In 1991 when Harris’s remaining functions were transferred over to State Tower, the Harrisburg Chapter of the NRHS realized the significance of this building and set out to preserve the facility in place. The initial state of affairs in the old tower was pretty sad: damaged windows, a dated electrical systems, leaky roof, a defunct heating system and an interlocking machine and board that was in rough shape made just stabilizing the building a monumental task. Under the direction of Fred Wertz former Chapter President, countless volunteer hours from members of the Harrisburg Chapter (see the complete honor roll below) were logged to bring the structure back to its original as built appearance. As work progressed on the building itself, volunteers Dan Rapak and Jeff Vinton worked to restore the Union Switch and Signal interlocking machine and its accompanying model board. Rapak and Vinton worked to free the seized electro-mechanical levers while John Smith took on the restoration of the model board. A computer-controlled system was developed to operate the magnets on the interlocking machine allowing the levers and locks on the unit to once again function properly. The concept of running virtual trains was developed to make the interlocking machine a hands on exhibit which, by way of computer simulation, a given visitor can direct trains through the “interlocking” during a typical 1943 shift. The block lines, phones, teletype and indicator bell all work as if a neighboring tower was relaying train info, complete with scripts developed and read by former tower operators, announce oncoming trains as was done in typical tower operations. The Harris Tower museum is a one of kind experience for the historian, train buff and curious observer alike. Where else can you go and have a hands on history lesson on how to manage trains and control traffic in what was one of the busier towers on the PRR system?

Detail of the restored interlocking machine and interior of Harris Tower. The operator and train director's desk in the foreground features a restored lamp and key control panel that provided the tower communications with dispatchers, line-side phone boxes and other interlocking towers. In the rear is the carefully restored Union Switch and Signal Model 14 Interlocking Machine and Model Board, the device by which switches and signals were controlled to route trains through the busy Harrisburg Station. Note the complexity of the track work through this junction, which was needed to route the many passenger and freight trains in addition to the countless light engine and switch moves that took place during the height of the PRR era.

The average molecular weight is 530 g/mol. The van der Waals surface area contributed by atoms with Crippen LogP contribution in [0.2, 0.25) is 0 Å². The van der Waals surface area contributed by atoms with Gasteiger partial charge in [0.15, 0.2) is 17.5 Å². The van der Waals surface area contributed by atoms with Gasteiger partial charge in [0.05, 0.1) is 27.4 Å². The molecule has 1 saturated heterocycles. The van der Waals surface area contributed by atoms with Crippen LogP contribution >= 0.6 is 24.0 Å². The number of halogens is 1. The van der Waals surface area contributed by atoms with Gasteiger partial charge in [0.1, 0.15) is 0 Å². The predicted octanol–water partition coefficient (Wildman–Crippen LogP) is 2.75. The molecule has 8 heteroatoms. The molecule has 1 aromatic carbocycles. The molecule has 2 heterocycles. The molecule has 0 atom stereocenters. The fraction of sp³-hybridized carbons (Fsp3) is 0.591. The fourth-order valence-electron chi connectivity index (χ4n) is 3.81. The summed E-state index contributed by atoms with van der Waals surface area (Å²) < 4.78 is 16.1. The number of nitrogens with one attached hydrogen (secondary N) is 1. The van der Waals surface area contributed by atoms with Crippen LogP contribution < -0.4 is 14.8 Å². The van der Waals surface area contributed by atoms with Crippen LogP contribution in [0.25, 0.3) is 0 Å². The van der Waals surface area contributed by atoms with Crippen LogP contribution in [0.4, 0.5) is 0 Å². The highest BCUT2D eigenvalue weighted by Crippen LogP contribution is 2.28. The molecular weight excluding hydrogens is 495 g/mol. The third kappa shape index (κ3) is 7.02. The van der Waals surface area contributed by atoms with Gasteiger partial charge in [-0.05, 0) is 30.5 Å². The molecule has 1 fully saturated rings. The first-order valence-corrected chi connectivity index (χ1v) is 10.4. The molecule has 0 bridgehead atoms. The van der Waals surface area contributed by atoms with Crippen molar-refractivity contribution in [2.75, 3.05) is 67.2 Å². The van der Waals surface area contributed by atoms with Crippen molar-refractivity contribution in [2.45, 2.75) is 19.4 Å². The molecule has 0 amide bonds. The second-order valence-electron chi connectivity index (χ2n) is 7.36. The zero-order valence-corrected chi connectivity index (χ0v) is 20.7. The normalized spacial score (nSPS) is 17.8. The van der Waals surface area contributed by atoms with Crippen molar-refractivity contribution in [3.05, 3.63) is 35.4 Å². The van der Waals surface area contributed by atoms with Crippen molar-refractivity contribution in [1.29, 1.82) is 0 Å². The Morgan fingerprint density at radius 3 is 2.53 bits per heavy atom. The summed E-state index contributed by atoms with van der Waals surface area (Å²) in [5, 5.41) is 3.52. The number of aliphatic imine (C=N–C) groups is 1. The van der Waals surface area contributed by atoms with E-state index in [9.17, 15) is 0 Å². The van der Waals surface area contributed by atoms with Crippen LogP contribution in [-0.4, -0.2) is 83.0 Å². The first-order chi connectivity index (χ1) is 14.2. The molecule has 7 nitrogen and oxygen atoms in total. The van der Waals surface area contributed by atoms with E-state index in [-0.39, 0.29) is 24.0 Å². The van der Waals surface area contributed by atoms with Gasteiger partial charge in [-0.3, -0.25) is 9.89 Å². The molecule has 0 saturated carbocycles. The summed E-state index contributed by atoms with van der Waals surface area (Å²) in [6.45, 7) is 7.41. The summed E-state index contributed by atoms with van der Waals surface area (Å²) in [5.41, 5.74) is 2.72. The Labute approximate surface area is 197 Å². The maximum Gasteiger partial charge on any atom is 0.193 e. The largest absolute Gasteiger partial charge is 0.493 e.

Detail of the restored interlocking machine and interior of Harris Tower. The operator and train director's desk in the foreground features a restored lamp and key control panel that provided the tower communications with dispatchers, line-side phone boxes and other interlocking towers. In the rear is the carefully restored Union Switch and Signal Model 14 Interlocking Machine and Model Board, the device by which switches and signals were controlled to route trains through the busy Harrisburg Station. Note the complexity of the track work through this junction, which was needed to route the many passenger and freight trains in addition to the countless light engine and switch moves that took place during the height of the PRR era.

While we visited Harris Tower volunteer William Kcenich provided a great interpretive lesson on operations and the restoration. We were also joined by Chapter member Don Rittler who provided first hand knowledge of operations at Harris from his time as a block operator here. Don Rittler started his career with the Pennsylvania Railroad on October 11th, 1937 as a messenger for the interlocking towers on the PRR Philadelphia Division. The first person to be hired since the 1927 furlough of employees as a result of the Great Depression, Don worked the introductory job spending his days relaying messages and paperwork from tower to tower as needed, gaining a familiarity to the basic operations and chain of command among the many towers on the system.  On December 1st, 1940 Don posted his first position as a block operator and leverman, working the Philadelphia Division extra list, filling in at different towers. Over the years Don worked such posts as Norris, State, Harris, Cork and many others.

Don Rittler who used to work at Harris as both train director and lever man, shared many great stories and insight on the daily operation of a busy tower like Harris. Don worked for the PRR for 42 years enjoying a flawless career and the camaraderie of the many people he worked with. Rittler, now 93 is still as sharp as ever and is never shy about sharing a great story or two about his experiences on the Pennsylvania Railroad.

Don Rittler who used to work at Harris as both train director and lever man, shared many great stories and insight on the daily operation of a busy tower like Harris. Don worked for the PRR for 42 years enjoying a flawless career and the camaraderie of the many people he worked with. Rittler, now 93 is still as sharp as ever and is never shy about sharing a great story or two about his experiences on the Pennsylvania Railroad.